The "stop-and-frisk" policing policy—wherein police could stop, question, and detain pedestrians if they have suspicion that the person is committing or did commit a crime—was expanded by Michael Bloomberg during his tenure as New York City’s mayor. From 2002 to 2013, police stopped and questioned people more than five million times, a 605 percent increase in the use of stop-and-frisk. The vast majority of those stopped were Black or brown, and innocent of any crimes.
In his recent apologies for the policy, it’s clear that Bloomberg is trying to frame stop-and-frisk as a thing of the past—and one that was only minimally harmful. He was still defending the policy up to a week before he announced his run for president. Even now, when he expresses some modicum of regret, he has touted misleading statistics about how he decreased the use of the policy by 95 percent. This did happen, but only after the huge increase for 10 years of his tenure, during which he argued that minorities were not actually targeted enough.
Neither the NYPD nor Bloomberg never really confronted the harm they were causing and continue to perpetuate—and stop-and-frisk is still in place, though it's used less frequently. VICE asked seven Black and brown people about their experiences with police in New York City during Bloomberg’s tenure as mayor at the height of the stop-and-frisk era to reflect on that policy today. Here is what they had to say about the lasting effects of those interactions.
Answers edited for length and clarity.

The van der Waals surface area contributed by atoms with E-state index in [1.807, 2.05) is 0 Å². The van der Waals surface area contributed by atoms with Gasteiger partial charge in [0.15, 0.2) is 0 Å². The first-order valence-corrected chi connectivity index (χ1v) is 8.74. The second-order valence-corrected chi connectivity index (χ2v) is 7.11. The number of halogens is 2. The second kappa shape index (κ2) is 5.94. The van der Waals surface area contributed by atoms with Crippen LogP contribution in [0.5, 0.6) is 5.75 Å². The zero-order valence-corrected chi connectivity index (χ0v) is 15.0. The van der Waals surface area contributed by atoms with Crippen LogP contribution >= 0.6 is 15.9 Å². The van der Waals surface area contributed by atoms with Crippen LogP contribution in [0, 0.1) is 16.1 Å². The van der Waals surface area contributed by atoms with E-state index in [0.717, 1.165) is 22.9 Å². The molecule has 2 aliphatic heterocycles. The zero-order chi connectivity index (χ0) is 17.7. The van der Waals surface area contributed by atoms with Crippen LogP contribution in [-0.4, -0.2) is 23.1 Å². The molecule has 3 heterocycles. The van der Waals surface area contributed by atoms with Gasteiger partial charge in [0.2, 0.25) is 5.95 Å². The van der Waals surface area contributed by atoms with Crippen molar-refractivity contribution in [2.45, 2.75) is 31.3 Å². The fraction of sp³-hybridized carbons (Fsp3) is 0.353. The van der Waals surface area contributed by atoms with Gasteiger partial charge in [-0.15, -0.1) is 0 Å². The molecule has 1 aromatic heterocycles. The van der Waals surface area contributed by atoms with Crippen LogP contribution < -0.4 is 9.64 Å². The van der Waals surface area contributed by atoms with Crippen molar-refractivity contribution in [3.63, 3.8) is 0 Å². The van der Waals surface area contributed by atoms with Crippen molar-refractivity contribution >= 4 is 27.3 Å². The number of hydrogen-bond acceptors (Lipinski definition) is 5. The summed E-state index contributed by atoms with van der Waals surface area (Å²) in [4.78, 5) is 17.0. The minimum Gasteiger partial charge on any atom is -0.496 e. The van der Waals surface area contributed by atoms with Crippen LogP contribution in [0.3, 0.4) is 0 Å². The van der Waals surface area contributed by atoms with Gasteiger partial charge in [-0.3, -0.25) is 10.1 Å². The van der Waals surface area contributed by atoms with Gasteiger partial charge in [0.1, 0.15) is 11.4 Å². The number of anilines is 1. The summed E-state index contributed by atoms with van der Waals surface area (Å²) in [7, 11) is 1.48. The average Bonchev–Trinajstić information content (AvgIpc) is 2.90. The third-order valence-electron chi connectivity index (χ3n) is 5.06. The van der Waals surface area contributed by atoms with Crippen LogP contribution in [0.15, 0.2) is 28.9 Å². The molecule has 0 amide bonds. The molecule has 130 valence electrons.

Marcus Harley, 22, The Bronx
It was the day before Thanksgiving. I was 13, walking home from an after-school football game. A group of cops pulled up on me, holding me and another man against the wall of a bank right below the train station. They frisked me and the man, looked through my schoolbag, pockets—everything—asking me, "Where's the gun?" I was a nerdy, unassuming middle schooler being frisked with a grown-ass man I didn't know.
They didn't find anything, and we were thrown in a paddywagon, where I was questioned about a high school where a shooting had allegedly taken place. They thought I was a student there, even when I started crying when they drove past my middle school campus. I was brought to the precinct and was placed in a cell alone, handcuffed to a steel bench for several hours until the cops figured out that I wasn't who they were looking for and drove me to my building.
The whole incident made me keen to my racialized identity. I still find it traumatizing to this day. Another arrest later in life exposed some of the anxieties I face when interacting with police. These days, I walk around skeptic of policies surrounding policing in lower-income hoods. The contrast of how shit goes down in the more affluent parts of the city baffles me. Folks are missing how these policies disproportionately target literal children of color. I can't really trust political and authoritative figures at all at this point, honestly.
Jamaal Bowman, 43, The Bronx